Inactive Twitter users have to log in to their account and agree to updated privacy policies before 11 December to avoid the chop
Twitter has set a deadline of 11 December for inactive users to log into their Twitter accounts and agree to the updated privacy policies.
The micro-blogging platforms warned that after that date, it will begin deleting accounts that have been inactive for more than six months.
Inactive accounts that could be culled include those of people who have died. Facebook and other social networking firms have specific procedures in place for those trying to gain control of family member accounts after they have died.
It is the first time that Twitter has removed inactive accounts on such a large scale, the BBC reported.
It quoted Twitter as saying that the culling was needed because users who do not log-in were unable to agree to its updated privacy policies.
A spokeswoman also told the BBC it would improve credibility by removing dormant accounts from people’s follower counts. It is reported that the first tranche of deleted accounts will involve those people registered outside of the US.
In order not to be considered inactive, Twitter users need to log in to their account at least once in the past six months.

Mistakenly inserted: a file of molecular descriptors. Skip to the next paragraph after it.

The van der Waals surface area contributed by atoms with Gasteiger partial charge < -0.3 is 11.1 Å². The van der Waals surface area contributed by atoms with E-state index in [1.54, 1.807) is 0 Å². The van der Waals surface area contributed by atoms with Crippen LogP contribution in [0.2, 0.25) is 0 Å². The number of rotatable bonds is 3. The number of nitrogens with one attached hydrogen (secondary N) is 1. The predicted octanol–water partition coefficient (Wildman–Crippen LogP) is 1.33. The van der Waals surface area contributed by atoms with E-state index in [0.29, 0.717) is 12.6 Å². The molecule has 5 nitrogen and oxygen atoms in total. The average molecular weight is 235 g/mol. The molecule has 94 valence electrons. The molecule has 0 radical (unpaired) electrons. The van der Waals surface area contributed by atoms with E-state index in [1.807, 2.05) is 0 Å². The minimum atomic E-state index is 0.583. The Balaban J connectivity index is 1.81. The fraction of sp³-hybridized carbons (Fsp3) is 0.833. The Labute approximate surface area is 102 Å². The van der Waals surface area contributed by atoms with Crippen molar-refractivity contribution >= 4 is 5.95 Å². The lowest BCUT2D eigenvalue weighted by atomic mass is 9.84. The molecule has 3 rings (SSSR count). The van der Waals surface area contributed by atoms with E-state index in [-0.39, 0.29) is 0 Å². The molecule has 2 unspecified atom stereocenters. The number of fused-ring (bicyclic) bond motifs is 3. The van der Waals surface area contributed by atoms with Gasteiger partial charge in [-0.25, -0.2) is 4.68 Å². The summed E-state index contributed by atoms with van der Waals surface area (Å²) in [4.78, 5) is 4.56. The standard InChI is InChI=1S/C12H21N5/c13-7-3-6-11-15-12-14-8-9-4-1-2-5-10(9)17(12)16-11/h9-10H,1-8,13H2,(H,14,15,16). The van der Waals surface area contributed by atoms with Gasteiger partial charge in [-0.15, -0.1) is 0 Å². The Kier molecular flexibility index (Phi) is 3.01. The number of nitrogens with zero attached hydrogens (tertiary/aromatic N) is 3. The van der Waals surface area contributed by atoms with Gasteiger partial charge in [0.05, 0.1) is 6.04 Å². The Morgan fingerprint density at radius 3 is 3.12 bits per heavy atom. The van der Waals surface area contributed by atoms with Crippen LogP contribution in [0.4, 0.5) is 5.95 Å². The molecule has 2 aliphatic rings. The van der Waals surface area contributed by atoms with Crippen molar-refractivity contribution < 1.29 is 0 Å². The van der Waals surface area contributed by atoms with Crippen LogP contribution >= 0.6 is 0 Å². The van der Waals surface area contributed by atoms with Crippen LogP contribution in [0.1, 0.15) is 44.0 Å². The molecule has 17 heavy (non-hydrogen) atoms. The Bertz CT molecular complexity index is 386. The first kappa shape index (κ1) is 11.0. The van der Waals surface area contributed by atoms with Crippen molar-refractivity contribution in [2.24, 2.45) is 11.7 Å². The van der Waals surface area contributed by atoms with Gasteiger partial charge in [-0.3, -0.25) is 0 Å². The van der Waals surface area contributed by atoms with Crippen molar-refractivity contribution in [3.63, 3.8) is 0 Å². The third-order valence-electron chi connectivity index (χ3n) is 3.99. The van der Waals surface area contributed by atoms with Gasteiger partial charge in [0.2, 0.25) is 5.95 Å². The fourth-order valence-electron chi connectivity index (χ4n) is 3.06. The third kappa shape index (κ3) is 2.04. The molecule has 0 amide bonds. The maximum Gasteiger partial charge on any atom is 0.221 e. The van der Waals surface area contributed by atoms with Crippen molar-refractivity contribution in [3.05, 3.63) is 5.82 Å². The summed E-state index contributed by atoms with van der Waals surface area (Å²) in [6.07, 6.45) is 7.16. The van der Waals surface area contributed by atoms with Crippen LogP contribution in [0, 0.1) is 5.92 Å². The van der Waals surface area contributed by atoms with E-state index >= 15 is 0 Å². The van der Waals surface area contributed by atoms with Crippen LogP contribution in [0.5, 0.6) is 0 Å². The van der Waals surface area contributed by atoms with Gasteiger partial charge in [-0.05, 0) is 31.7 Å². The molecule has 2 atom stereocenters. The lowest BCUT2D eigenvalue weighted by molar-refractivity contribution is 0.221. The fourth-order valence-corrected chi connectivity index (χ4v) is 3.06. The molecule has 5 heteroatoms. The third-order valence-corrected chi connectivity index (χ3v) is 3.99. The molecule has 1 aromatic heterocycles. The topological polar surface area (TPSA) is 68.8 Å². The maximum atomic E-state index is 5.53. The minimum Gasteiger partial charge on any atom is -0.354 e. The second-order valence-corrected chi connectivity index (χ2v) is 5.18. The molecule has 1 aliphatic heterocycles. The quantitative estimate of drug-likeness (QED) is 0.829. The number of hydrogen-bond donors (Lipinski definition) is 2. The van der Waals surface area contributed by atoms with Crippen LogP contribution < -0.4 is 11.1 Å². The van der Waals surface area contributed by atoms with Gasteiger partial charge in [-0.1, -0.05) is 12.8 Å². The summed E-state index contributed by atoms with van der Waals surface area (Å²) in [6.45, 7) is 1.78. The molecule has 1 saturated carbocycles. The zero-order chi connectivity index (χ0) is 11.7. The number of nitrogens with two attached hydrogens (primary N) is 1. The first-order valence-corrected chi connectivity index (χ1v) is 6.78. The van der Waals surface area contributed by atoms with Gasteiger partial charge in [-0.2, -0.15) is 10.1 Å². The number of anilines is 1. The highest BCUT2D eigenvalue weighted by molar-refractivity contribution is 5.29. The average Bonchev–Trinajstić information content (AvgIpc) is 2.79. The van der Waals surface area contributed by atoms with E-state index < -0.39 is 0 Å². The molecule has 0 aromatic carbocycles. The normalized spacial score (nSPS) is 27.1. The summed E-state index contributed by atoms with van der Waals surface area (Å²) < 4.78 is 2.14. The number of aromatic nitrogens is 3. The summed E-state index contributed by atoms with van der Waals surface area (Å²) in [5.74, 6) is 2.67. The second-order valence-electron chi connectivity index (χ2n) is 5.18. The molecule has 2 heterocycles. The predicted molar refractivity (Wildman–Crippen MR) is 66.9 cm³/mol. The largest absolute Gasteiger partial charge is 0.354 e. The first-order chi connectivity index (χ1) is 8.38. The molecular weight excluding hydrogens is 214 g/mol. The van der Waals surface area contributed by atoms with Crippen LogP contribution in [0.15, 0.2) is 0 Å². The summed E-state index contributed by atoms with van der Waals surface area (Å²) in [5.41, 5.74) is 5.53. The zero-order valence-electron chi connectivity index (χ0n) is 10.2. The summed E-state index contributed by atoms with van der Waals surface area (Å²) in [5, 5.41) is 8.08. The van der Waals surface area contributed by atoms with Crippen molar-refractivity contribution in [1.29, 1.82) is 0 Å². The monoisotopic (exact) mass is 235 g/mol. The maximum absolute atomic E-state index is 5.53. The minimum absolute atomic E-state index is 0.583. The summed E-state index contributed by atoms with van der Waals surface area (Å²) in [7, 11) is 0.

But Twitter may in future become stricter about using its service, as the firm was quoted by the BBC as saying that in the future it would also look at accounts where people have logged in but don’t “do anything” on the platform.
Apparently, the spokeswoman would not elaborate, other to say that the firm uses many signals to determine genuine human users – not just whether they interact with, or post, tweets.
Inactive Twitter users will be emailed about the decision to delete their account unless they log in before 11 December. It will send out more notice closures closer to the deadline.
There is no word on the number of accounts expected to be closed down, but the BBC said it is expected to be in the many millions.
“As part of our commitment to serve the public conversation, we’re working to clean up inactive accounts to present more accurate, credible information people can trust across Twitter,” the firm reportedly said about the upcoming account removals.
“Part of this effort is encouraging people to actively log-in and use Twitter when they register an account, as stated in our inactive accounts policy,” it added.
This month Twitter began banning all political advertising worldwide, because CEO Jack Dorsey said that “political message reach should be earned, not bought.”
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